Every season start is painted as the harbinger of change: the new cars, on which hopes and expectations are pinned by teams and fans alike; new venues to explore; new weekend formats with which to experiment. But what happens when the season start is, actually, a restart?
The 2020 season will always be remembered as one in which the world of Formula One - and, of course, the world at large - got turned on its head. In the light of the Covid-19 outbreak and the suffering it brought, sport, no matter how loved, took a secondary role: but as the planet starts re-emerging from its widespread lockdowns, we are ready to once again focus on what we love doing. Racing cars.
In recent times, the longest we'd go between seasons were the frantic three-ish months between the final post-test pack-up in the Abu Dhabi heat and the first laps in (chillier) Barcelona: three months of car development, feverish parts-building and media work, three months in which hardly a breath was taken. Once things got going in Melbourne, summer shutdown would be the only break, two weeks in which the factories would close and the F1 community would collectively relocate to places with names starting with "Playa del" and the only pit that mattered was a barbecue one.
And yet, seven months on from the last race in 2019 and nearly four since the paddock last congregated in Melbourne, we are ready to race again. Which leads to the original question - what will happen once the cars line up in Austria?
This season, we will be confronted with unique circumstances, on and off the track. With restrictions put in place to guarantee the safety of all competitors and staff, consecutive races in the same venue (devoid of fans), and a clearer view of what the future, in the shape of the rules for 2021, 2022 and beyond, looks like, Formula One is back in a new guise. We will make our first, tentative steps in the new paddock, build our cars while wearing PPE and observing distancing rules, then race in this new race weekend format.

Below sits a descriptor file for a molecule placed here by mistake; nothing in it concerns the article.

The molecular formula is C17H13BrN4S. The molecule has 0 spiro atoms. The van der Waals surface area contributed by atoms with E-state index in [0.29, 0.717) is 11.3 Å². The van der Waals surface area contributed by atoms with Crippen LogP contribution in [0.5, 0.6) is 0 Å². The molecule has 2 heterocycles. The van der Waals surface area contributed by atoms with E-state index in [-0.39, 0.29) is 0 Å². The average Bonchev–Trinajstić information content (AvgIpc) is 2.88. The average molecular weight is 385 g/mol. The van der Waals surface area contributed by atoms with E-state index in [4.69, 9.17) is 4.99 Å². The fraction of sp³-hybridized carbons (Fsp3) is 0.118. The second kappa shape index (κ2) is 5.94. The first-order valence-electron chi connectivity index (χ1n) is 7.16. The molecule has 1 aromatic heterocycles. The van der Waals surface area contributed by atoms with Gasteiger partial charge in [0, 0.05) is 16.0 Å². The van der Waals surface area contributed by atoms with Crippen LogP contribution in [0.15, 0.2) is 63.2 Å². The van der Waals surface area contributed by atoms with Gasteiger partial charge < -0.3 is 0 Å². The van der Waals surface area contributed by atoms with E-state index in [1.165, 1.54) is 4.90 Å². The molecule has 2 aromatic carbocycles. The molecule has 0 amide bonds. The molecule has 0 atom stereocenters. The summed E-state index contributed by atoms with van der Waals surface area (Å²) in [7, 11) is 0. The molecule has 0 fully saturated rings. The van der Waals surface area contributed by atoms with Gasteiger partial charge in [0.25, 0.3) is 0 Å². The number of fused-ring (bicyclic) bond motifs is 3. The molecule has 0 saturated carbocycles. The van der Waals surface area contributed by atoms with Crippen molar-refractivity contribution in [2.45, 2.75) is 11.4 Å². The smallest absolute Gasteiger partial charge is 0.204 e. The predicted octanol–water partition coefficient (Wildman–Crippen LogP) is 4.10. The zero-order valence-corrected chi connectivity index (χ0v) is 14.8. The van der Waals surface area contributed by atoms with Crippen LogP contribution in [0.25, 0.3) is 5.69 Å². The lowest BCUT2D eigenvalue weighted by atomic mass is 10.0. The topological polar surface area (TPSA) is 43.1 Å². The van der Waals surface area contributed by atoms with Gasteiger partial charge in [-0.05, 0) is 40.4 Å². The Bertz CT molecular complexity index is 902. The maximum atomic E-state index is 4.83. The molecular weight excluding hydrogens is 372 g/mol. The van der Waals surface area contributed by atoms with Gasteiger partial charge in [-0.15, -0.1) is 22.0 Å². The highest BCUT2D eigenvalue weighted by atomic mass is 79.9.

What will the pecking order look like? It is hard to tell now. The midfield will be close, as always. A tenth here and there may result in the two races in Austria looking completely different one from the other. Teams will assess the developments they managed to squeeze in during the little time at the factory since Melbourne. The early-season jitters could bring some surprises. All in all, it will be a classic season opener, full of "what if" and "if only" moments, unpredictability and excitement. It will be different, but it will be what we have been looking for.
What will not change is the determination to do well, the commitment of the team and the desire to go back out there, feeling the track underneath us and hearing the roar of the engines.
Frederic Vasseur: "It has been so long since the last race in Abu Dhabi, so obviously we are eager to go back to racing: this is what drives us on and what we have been working for all season. Of course, the situation will be different, given the restrictions forced on us by the pandemic: but we are confident in the measures the FIA and Formula One have taken to keep us all safe. The first race of the season is often a chaotic affair and that's when opportunities arise: we will need to be ready to take any that come our way. Racing again here in a week's time will be a new experience for all of us, but we expect the midfield battle to be so close to make both races really open and unpredictable."
Kimi Raikkonen: "It will feel a bit weird to get back to racing in these conditions, but I am sure that once we are in the car we will not focus on the restrictions but just on doing the best job we can. The break was a chance to spend time with my family but now we have to focus on the job. With so many races in so little time, we need to make the most of every event and score points every time we get the chance. It's hard to tell where everyone stands, but we will find out soon enough."
Antonio Giovinazzi: "We return to action this week and I cannot wait to be in the car. It has been a very sombre few months for everyone, and with my family and so many friends back home in Italy, I was particularly touched by it. To go back to racing feels like another step towards some sort of normality. I am curious to see how everyone does in Austria and to see what happens with two races in the same venue; it's a first for Formula One so it will be something we will need to adapt to. As for being rusty after so many months away, I am not worried about that: I didn't race for two years between 2017 and 2019, so, if anything, I will try to turn that into an advantage."